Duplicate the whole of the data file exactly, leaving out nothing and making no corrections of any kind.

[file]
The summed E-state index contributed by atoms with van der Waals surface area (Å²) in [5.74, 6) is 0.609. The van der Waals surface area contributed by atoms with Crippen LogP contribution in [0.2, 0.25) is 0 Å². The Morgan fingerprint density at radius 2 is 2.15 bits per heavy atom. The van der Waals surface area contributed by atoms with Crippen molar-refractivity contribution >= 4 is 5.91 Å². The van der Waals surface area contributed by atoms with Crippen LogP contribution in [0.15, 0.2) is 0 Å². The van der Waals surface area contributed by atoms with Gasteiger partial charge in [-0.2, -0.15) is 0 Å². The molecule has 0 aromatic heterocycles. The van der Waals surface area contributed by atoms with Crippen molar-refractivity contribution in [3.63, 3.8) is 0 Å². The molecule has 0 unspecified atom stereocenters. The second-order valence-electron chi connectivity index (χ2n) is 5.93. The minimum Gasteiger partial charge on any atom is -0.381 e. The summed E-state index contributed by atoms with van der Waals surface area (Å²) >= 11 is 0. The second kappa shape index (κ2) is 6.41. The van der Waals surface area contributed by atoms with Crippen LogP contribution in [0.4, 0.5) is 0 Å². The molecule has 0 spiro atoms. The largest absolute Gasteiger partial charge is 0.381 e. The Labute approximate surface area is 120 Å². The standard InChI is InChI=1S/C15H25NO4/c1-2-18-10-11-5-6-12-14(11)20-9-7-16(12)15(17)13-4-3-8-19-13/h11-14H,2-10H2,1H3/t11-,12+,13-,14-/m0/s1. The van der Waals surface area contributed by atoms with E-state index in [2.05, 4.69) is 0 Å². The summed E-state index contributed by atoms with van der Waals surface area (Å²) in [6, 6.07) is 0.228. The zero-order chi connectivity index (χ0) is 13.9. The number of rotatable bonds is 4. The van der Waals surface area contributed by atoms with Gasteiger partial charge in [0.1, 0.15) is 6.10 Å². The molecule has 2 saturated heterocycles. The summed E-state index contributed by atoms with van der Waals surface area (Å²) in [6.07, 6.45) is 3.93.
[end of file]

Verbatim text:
The summed E-state index contributed by atoms with van der Waals surface area (Å²) in [5.74, 6) is 0.609. The van der Waals surface area contributed by atoms with Crippen LogP contribution in [0.2, 0.25) is 0 Å². The Morgan fingerprint density at radius 2 is 2.15 bits per heavy atom. The van der Waals surface area contributed by atoms with Crippen molar-refractivity contribution >= 4 is 5.91 Å². The van der Waals surface area contributed by atoms with Crippen LogP contribution in [0.15, 0.2) is 0 Å². The van der Waals surface area contributed by atoms with Gasteiger partial charge in [-0.2, -0.15) is 0 Å². The molecule has 0 aromatic heterocycles. The van der Waals surface area contributed by atoms with Crippen molar-refractivity contribution in [3.63, 3.8) is 0 Å². The molecule has 0 unspecified atom stereocenters. The second-order valence-electron chi connectivity index (χ2n) is 5.93. The minimum Gasteiger partial charge on any atom is -0.381 e. The summed E-state index contributed by atoms with van der Waals surface area (Å²) >= 11 is 0. The second kappa shape index (κ2) is 6.41. The van der Waals surface area contributed by atoms with Crippen LogP contribution in [0.4, 0.5) is 0 Å². The molecule has 0 spiro atoms. The largest absolute Gasteiger partial charge is 0.381 e. The Labute approximate surface area is 120 Å². The standard InChI is InChI=1S/C15H25NO4/c1-2-18-10-11-5-6-12-14(11)20-9-7-16(12)15(17)13-4-3-8-19-13/h11-14H,2-10H2,1H3/t11-,12+,13-,14-/m0/s1. The van der Waals surface area contributed by atoms with E-state index in [2.05, 4.69) is 0 Å². The summed E-state index contributed by atoms with van der Waals surface area (Å²) in [6, 6.07) is 0.228. The zero-order chi connectivity index (χ0) is 13.9. The number of rotatable bonds is 4. The van der Waals surface area contributed by atoms with Gasteiger partial charge in [0.1, 0.15) is 6.10 Å². The molecule has 2 saturated heterocycles. The summed E-state index contributed by atoms with van der Waals surface area (Å²) in [6.07, 6.45) is 3.93.